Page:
A common detection and classification system is needed for epidemiologic studies of age-related maculopathy (ARM). Such a grading scheme for ARM is described in this paper. ARM is defined as a degenerative disorder in persons > or = 50 years of age characterized on grading of color fundus transparencies by the presence of the following abnormalities in the macular area: soft drusen > or = 63 microns, hyperpigmentation and/or hypopigmentation of the retinal pigment epithelium (RPE), RPE and associated neurosensory detachment, (peri)retinal hemorrhages, geographic atrophy of the RPE, or (peri)retinal fibrous scarring in the absence of other retinal (vascular) disorders. Visual acuity is not used to define the presence of ARM. Early ARM is defined as the presence of drusen and RPE pigmentary abnormalities described above; late ARM is similar to age-related macular degeneration (AMD) and includes dry AMD (geographic atrophy of the RPE in the absence of neovascular AMD) or neovascular AMD (RPE detachment, hemorrhages, and/or scars as described above). Methods to take and grade fundus transparencies are described.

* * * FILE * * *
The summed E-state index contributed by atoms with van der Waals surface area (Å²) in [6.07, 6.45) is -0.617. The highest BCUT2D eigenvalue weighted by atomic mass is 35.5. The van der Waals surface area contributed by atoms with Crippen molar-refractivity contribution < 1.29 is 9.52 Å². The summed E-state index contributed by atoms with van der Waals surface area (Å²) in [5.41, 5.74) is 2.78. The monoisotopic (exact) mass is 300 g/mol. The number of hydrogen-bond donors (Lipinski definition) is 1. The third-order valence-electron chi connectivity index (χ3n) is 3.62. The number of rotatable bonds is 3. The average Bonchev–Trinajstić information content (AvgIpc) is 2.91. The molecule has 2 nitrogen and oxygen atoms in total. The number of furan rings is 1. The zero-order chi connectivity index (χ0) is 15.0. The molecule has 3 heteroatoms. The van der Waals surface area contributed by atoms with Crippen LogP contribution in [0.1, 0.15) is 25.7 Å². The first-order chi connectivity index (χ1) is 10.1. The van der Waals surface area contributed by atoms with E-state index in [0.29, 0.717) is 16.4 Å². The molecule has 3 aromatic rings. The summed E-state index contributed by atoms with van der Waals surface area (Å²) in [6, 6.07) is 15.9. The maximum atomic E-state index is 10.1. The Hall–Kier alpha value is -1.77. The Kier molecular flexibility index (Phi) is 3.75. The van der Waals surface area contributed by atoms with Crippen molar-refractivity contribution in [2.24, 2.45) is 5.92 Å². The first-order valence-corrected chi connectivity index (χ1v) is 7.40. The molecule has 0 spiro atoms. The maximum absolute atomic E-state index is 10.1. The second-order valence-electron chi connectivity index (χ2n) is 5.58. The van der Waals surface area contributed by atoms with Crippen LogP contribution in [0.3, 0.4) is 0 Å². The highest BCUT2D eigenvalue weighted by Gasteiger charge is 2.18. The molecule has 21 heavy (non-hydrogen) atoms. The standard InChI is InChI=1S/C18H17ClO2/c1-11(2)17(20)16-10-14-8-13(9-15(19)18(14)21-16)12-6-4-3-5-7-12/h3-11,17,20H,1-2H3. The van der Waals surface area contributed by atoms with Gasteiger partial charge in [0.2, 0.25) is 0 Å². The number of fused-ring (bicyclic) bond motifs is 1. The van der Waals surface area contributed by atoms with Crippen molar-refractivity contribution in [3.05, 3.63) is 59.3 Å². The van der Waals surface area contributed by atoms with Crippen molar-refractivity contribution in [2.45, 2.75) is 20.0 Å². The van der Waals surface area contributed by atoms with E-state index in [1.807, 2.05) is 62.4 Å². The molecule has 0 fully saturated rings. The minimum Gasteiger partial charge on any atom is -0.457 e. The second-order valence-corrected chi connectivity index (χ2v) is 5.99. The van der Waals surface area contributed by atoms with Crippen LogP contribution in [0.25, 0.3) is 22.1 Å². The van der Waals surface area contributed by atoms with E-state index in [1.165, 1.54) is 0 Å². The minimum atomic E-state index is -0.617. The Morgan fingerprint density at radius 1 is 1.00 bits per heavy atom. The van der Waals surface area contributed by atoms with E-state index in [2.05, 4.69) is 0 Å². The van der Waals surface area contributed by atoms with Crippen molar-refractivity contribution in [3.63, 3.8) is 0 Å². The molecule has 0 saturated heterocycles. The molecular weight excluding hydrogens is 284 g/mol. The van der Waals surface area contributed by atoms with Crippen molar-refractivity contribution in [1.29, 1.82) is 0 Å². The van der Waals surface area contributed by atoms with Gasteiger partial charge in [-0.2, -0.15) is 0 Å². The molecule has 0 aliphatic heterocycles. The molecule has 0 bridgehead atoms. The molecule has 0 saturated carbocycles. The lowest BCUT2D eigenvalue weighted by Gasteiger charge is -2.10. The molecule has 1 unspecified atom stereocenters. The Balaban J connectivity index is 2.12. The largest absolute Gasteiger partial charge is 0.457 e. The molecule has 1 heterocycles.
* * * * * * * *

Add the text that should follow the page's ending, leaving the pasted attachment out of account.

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              Dietary carotenoids, vitamins A, C, and E, and advanced age-related macular degeneration. Eye Disease Case-Control Study Group.